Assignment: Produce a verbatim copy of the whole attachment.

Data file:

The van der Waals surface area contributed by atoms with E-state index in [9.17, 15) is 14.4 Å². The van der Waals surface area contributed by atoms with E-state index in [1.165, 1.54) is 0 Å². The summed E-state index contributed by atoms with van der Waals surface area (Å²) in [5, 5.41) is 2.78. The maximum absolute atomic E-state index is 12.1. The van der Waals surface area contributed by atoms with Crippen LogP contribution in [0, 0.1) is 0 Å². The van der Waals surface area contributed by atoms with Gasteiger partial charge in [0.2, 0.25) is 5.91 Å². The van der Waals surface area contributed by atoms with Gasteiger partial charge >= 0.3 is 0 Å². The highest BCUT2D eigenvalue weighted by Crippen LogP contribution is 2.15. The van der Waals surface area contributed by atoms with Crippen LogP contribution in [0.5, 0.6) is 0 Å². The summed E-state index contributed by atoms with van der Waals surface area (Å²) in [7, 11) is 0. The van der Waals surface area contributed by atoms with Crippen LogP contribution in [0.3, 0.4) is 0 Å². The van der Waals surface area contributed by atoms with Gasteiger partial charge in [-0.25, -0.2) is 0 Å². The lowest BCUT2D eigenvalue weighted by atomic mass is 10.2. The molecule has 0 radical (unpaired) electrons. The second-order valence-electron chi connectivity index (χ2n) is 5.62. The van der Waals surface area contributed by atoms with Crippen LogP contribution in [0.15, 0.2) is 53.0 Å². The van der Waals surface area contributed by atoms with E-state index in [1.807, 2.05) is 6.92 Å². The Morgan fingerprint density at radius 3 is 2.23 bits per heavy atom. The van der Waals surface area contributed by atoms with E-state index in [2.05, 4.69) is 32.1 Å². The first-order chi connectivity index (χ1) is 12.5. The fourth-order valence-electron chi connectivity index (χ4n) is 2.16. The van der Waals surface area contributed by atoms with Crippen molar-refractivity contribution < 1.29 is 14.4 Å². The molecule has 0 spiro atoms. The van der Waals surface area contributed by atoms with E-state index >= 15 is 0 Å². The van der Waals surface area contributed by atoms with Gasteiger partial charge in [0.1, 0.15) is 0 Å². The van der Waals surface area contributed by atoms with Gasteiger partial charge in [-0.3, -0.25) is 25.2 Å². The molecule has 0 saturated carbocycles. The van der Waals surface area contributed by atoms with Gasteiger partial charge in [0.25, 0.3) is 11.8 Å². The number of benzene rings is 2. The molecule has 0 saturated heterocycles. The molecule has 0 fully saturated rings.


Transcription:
The van der Waals surface area contributed by atoms with E-state index in [9.17, 15) is 14.4 Å². The van der Waals surface area contributed by atoms with E-state index in [1.165, 1.54) is 0 Å². The summed E-state index contributed by atoms with van der Waals surface area (Å²) in [5, 5.41) is 2.78. The maximum absolute atomic E-state index is 12.1. The van der Waals surface area contributed by atoms with Crippen LogP contribution in [0, 0.1) is 0 Å². The van der Waals surface area contributed by atoms with Gasteiger partial charge in [0.2, 0.25) is 5.91 Å². The van der Waals surface area contributed by atoms with Gasteiger partial charge >= 0.3 is 0 Å². The highest BCUT2D eigenvalue weighted by Crippen LogP contribution is 2.15. The van der Waals surface area contributed by atoms with Crippen LogP contribution in [0.5, 0.6) is 0 Å². The summed E-state index contributed by atoms with van der Waals surface area (Å²) in [7, 11) is 0. The van der Waals surface area contributed by atoms with Crippen LogP contribution in [0.3, 0.4) is 0 Å². The van der Waals surface area contributed by atoms with Gasteiger partial charge in [-0.25, -0.2) is 0 Å². The lowest BCUT2D eigenvalue weighted by atomic mass is 10.2. The molecule has 0 radical (unpaired) electrons. The second-order valence-electron chi connectivity index (χ2n) is 5.62. The van der Waals surface area contributed by atoms with Crippen LogP contribution in [0.15, 0.2) is 53.0 Å². The van der Waals surface area contributed by atoms with E-state index in [1.807, 2.05) is 6.92 Å². The Morgan fingerprint density at radius 3 is 2.23 bits per heavy atom. The van der Waals surface area contributed by atoms with E-state index in [2.05, 4.69) is 32.1 Å². The first-order chi connectivity index (χ1) is 12.5. The fourth-order valence-electron chi connectivity index (χ4n) is 2.16. The van der Waals surface area contributed by atoms with Crippen molar-refractivity contribution < 1.29 is 14.4 Å². The molecule has 0 spiro atoms. The van der Waals surface area contributed by atoms with E-state index >= 15 is 0 Å². The van der Waals surface area contributed by atoms with Gasteiger partial charge in [0.1, 0.15) is 0 Å². The van der Waals surface area contributed by atoms with Gasteiger partial charge in [-0.3, -0.25) is 25.2 Å². The molecule has 0 saturated carbocycles. The van der Waals surface area contributed by atoms with Gasteiger partial charge in [0.25, 0.3) is 11.8 Å². The number of benzene rings is 2. The molecule has 0 saturated heterocycles. The molecule has 0 fully saturated rings.